The increased availability of cash in the North Korean economy has created other economic woes. Before the currency reform of 2009, the availability of money was suppressed by the central bank that often confiscated up to 20% from individuals' accounts.

In order to instill trust in the central bank, the interest rates have been raised and people have been allowed to withdraw from their savings without being subjected to state-sanctioned theft. While allowing North Koreans to access their savings unimpeded has obvious benefits, it also created a sudden increase in the money supply which invariably produced inflation.

Plenty of other governments have attempted to boost economic activity by increasing the money supply, but this method has been heavily criticized by many economists as a socially inequitable and unfair method of resolving economic stagnation. Especially because the inevitable inflation often constitutes an invisible and arbitrary tax that most heavily impacts the poorest members of the society. This scenario is even truer when the economy is contracting like in North Korea.

The current situation in North Korea effectively illustrates the consequences of irresponsible expansionary monetary policy.

According to studies by Marcus Noland at the Peterson Institute for International Economics, the cost of rice has increased 131% and 138% for corn since 2010. [3] In addition, Noland observed that unlike in 2010 when the price of the grains fell following the harvest, the prices of grains have continuously increased unchecked in 2011. Overall, basic goods are now more expensive than they were before the currency redenomination two years ago. [4]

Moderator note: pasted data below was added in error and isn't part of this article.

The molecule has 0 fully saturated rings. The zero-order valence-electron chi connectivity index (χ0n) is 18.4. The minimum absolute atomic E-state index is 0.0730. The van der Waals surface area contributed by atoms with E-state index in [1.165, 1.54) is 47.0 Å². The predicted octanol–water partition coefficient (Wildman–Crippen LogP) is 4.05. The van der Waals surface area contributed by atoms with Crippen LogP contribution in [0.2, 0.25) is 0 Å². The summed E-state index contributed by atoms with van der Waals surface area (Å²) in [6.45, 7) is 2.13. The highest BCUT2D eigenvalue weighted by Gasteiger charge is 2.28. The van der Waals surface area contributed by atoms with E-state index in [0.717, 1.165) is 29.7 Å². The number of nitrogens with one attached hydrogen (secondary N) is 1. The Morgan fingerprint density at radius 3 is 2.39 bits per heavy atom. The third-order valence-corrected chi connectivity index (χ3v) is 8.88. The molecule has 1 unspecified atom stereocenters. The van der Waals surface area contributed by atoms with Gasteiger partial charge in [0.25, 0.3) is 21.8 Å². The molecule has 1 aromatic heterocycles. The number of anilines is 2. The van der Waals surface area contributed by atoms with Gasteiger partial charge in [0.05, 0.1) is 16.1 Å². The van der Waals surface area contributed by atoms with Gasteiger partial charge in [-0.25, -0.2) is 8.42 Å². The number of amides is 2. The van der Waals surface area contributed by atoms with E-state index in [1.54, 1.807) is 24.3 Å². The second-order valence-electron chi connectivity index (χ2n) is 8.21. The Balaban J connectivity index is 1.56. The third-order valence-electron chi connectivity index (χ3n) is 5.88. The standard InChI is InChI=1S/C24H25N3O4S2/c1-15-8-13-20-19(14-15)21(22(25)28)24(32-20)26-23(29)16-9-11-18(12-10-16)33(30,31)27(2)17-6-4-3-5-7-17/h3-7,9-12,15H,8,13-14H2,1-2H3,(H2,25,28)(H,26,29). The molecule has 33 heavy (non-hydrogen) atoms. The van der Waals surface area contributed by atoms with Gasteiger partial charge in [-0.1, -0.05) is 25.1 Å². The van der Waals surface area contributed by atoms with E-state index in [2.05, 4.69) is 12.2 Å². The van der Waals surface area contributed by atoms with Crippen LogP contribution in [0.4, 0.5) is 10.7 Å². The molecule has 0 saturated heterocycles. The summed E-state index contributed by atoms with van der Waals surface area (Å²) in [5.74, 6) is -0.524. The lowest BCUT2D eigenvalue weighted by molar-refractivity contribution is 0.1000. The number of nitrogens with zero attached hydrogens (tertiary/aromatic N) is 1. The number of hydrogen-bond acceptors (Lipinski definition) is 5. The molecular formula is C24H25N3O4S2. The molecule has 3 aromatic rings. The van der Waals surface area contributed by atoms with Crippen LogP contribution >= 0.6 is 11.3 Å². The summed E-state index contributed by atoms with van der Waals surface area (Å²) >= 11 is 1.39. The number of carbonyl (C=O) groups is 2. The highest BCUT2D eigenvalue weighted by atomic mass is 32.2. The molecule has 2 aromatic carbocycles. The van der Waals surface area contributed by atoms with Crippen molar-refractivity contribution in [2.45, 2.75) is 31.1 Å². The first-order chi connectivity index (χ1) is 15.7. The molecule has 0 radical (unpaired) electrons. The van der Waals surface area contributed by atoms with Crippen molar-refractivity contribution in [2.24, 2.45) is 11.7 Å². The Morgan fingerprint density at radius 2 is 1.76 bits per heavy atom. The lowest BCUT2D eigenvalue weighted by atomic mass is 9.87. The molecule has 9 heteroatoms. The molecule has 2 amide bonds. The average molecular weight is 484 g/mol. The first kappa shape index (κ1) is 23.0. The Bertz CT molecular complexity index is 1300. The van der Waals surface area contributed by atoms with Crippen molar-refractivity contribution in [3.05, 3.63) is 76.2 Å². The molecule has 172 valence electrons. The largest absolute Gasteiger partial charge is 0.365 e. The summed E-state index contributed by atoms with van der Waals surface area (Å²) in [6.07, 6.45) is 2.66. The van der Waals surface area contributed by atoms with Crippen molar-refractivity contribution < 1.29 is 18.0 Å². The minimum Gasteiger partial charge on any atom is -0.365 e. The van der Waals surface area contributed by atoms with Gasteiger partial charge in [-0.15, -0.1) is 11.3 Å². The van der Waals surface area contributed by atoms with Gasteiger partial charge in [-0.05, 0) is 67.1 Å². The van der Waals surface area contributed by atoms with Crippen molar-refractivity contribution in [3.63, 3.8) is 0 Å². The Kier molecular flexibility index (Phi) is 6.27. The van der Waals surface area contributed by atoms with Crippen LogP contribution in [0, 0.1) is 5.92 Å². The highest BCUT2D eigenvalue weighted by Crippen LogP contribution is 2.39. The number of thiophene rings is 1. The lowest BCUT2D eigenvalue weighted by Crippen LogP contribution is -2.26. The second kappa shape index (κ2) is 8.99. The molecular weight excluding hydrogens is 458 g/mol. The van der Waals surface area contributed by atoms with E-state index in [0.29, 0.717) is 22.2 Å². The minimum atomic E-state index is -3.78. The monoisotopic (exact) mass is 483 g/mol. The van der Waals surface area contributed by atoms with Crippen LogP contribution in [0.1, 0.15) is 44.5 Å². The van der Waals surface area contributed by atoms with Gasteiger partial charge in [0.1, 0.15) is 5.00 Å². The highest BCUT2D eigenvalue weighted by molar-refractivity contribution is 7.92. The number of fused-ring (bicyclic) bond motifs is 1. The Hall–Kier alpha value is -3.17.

North Korea has been facing an overall deficit in grains for a while, but Pyongyang's overhasty economic policies may have exacerbated the unequal distribution of the much desired foodstuffs.

Because of the inflation, many sources report that North Koreans are turning to US dollars or Chinese renminbi (yuan) to secure their assets. However, with the North Korean won continuously devaluing against both currencies, the people will have a harder and harder time finding ways to protect their possessions.

The biggest challenge for the new regime will be to resolve these immediate hardships. Restricting the money supply and controlling food prices may be operationally challenging and unpopular, but the alternative is completely losing control of the economy.

Humanitarian non-governmental organizations and international organizations have already warned the world about the seriousness of the situation in North Korea; ghastly reports of malnourished children being hospitalized and the prevalence of starvation-related diseases wreaking havoc.

Now with winter setting in, North Koreans may also have to make the difficult choice between fuel and food. If the inflationary pressures remain, vast portions of the population will starve or freeze to death by the end of the winter.

It is difficult to conceive of a way to prevent mass starvation without relying on US assistance; at the same time, it is hard to imagine Pyongyang genuinely surrendering nuclear capabilities or curving weapons exports to be offered the much-needed aid.